Cricket Australia are currently looking for its next chief after Kevin Roberts stepped down from the post earlier this month. The Australian cricket board is presently going through a period of turmoil having this week laid off 40 staff — including batting coach Graeme Hick — in a desperate push to save $40 million next financial year.
Kevin Roberts resigned from his post after 20 months in charge. He was feeling the pressure over the handling of the coronavirus financial crisis. As of now, Nick Hockley has been appointed as interim chief as CA looks for Robert’s successor.
“One of the most important roles of the board is to appoint a CEO,” chairman Earl Eddings told reporters this week.
“And that’s our role to do that. We’ll take our time and do an extensive search here and overseas. In the meantime, we have an outstanding candidate in Nick who can run the show in the meantime. I think that’s one of the most important things as a board that we do,” he added.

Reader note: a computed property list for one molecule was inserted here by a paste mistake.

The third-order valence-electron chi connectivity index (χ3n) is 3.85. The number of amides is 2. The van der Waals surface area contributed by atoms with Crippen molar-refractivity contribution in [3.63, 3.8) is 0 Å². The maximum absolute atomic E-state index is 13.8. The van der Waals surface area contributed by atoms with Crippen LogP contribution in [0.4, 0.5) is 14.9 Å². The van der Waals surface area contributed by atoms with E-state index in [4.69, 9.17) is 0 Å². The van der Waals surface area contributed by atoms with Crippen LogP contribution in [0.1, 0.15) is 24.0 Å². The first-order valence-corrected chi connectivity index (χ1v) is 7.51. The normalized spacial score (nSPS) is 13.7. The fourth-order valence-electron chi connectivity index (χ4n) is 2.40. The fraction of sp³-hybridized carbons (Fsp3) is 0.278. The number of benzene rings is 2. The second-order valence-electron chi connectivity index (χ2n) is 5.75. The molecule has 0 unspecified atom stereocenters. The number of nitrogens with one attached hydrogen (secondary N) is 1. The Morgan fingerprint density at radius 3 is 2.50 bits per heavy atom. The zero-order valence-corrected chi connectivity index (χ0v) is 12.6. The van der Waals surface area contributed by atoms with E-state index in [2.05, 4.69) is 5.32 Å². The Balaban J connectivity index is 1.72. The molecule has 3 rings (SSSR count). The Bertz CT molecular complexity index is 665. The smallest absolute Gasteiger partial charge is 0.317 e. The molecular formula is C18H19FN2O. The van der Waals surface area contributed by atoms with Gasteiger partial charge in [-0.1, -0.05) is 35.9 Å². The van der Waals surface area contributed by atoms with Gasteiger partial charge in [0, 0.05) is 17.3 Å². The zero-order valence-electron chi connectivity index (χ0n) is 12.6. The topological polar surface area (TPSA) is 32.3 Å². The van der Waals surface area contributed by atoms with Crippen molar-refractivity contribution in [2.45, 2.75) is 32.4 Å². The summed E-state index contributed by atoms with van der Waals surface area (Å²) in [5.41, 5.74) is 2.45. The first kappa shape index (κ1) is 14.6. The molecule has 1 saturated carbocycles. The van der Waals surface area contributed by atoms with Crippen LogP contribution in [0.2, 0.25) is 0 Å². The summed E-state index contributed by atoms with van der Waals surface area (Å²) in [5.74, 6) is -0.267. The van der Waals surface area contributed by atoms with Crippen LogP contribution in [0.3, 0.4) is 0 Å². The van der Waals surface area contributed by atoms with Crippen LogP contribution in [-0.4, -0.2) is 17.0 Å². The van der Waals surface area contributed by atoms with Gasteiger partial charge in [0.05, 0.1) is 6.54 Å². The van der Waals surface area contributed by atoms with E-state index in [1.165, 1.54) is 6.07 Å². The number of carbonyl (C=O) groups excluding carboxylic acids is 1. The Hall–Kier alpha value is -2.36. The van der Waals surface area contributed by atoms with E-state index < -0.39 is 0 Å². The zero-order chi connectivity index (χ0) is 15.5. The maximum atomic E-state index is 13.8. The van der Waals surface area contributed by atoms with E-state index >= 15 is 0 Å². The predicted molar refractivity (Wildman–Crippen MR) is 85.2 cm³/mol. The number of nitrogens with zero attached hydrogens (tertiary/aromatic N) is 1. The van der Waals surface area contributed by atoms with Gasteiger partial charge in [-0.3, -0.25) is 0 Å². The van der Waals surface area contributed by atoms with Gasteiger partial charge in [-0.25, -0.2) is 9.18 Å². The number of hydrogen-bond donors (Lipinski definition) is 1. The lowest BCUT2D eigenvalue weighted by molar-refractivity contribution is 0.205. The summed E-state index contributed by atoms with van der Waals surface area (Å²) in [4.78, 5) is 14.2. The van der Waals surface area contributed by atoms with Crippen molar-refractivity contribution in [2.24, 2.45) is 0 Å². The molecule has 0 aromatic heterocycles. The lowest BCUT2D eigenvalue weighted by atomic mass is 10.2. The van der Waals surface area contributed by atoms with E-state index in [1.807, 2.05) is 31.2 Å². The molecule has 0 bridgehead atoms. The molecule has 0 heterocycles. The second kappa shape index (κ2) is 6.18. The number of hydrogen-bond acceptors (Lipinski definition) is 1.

Surprise candidate in race to be chief:
Former England captain Andrew Strauss could be the next CA chief. The England legend is reportedly being sounded out by influential figures in Australian cricket to take the role, senior cricket writer for The Australian Peter Lalor reports.
The news is set to draw mixed reactions from the Australians as Andrew Strauss is definitely not very popular among the fans because of his leading role for England during Ashes successes in 2005, 2009 and 2010-11.
He, however, has a good understanding of Australian grassroots cricket as well as possess management credentials. Prior to playing 100 Tests for England, Strauss played for Sydney University in 1998-99. He later returned to play two years at Manly.
After his playing career, Strauss was knighted and was appointed as the England and Wales Cricket Board’s director of cricket in 2015. He ultimately stepped down from the role in 2018 to spend more time with his wife, who died from a rare form of lung cancer later that year.
Strauss has previously acknowledged that playing cricket in Australia helped his development.
“I enjoyed the Aussie attitude to cricket,” he said. “They played an ego-driven form of the game in which admitting to weakness was akin to admitting having an affair with your brother’s wife.”